Posted By Paul Tate, August 12, 2013 at 3:56 AM, in Category: Manufacturing Leadership Community
The Manufacturing Leadership Council and its Board of Governors have established a new Critical Issues Agenda for the manufacturing industry for 2013/2014. The new Critical Issues agenda anticipates and identifies the most important issues facing the manufacturing industry over the next 12 months.
This year the Council has added Cybersecurity to the agenda as a Critical Issue for the first time, reflecting the growing importance of digital security issues to the increasingly automated manufacturing sector.
Council members have also strengthened their focus on Manufacturing Advocacy for 2013/2014, seeking ways to highlight the economic, social and innovation role of the manufacturing sector among governments, associations, academia and the next generation workforce.
Factories of the Future, Transformative Technologies, Innovation, Redefining the Supply Chain, Adaptability, Sustainability, Next-Generation Leadership and The Changing Workforce, are also identified as the most important issues facing both large and small manufacturing companies in the year ahead (see full descriptions below).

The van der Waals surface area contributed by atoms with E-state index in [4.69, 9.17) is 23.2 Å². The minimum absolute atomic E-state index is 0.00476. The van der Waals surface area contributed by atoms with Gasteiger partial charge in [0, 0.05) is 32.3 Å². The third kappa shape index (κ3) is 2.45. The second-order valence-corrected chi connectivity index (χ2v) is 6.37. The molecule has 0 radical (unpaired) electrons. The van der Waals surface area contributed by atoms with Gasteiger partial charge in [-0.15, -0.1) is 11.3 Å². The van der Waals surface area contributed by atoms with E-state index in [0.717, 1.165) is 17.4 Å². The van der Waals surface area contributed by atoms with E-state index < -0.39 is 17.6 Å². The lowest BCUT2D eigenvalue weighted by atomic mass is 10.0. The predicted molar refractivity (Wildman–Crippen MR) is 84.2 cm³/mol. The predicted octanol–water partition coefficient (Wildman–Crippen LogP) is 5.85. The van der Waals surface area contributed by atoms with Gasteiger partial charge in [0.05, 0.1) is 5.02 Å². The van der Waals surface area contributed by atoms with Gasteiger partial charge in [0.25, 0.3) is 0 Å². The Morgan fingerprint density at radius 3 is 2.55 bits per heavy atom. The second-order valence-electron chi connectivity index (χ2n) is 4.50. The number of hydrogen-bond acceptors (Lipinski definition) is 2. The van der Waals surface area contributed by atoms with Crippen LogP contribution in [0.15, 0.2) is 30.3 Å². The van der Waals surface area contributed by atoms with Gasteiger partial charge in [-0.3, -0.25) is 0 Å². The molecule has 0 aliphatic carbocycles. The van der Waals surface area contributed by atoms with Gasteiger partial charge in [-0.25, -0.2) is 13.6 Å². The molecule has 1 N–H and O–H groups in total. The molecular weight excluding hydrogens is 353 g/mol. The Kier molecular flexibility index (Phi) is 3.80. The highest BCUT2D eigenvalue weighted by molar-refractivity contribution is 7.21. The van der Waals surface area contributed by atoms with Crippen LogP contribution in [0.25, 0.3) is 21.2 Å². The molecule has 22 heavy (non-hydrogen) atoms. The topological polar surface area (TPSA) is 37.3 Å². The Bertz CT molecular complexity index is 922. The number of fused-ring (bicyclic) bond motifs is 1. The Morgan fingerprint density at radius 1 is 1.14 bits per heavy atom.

The Critical Issues Agenda is entirely industry-driven, reflecting insights from across the manufacturing sector. It is the result of an extensive consultation process with over 100 senior executive members of the Manufacturing Leadership Council and the Manufacturing Leadership Board of Governors.
The Agenda is reviewed extensively each year and covers both current topical concerns and longer-term trends across the industry, all of which are set to have a significant impact on the way manufacturers do business.
“The new Critical Issues Agenda is an agenda for progress for the industry at large and drives the Manufacturing Leadership Council's work in creating a better future for manufacturing," said David R. Brousell, vice president & editorial director at The Manufacturing Leadership Council. "The agenda helps manufacturers of all sizes and in all industry sectors to focus on today's most pressing issues and uncover tomorrow's most promising opportunities."
What are the critical issues facing your manufacturing business? Add your comments below, start discussions on the Manufacturing Leadership Community website, or apply to join the Manufacturing Leadership Council to help create a better future for manufacturing.
For more information on the Manufacturing Leadership Council and how to become a member - click here.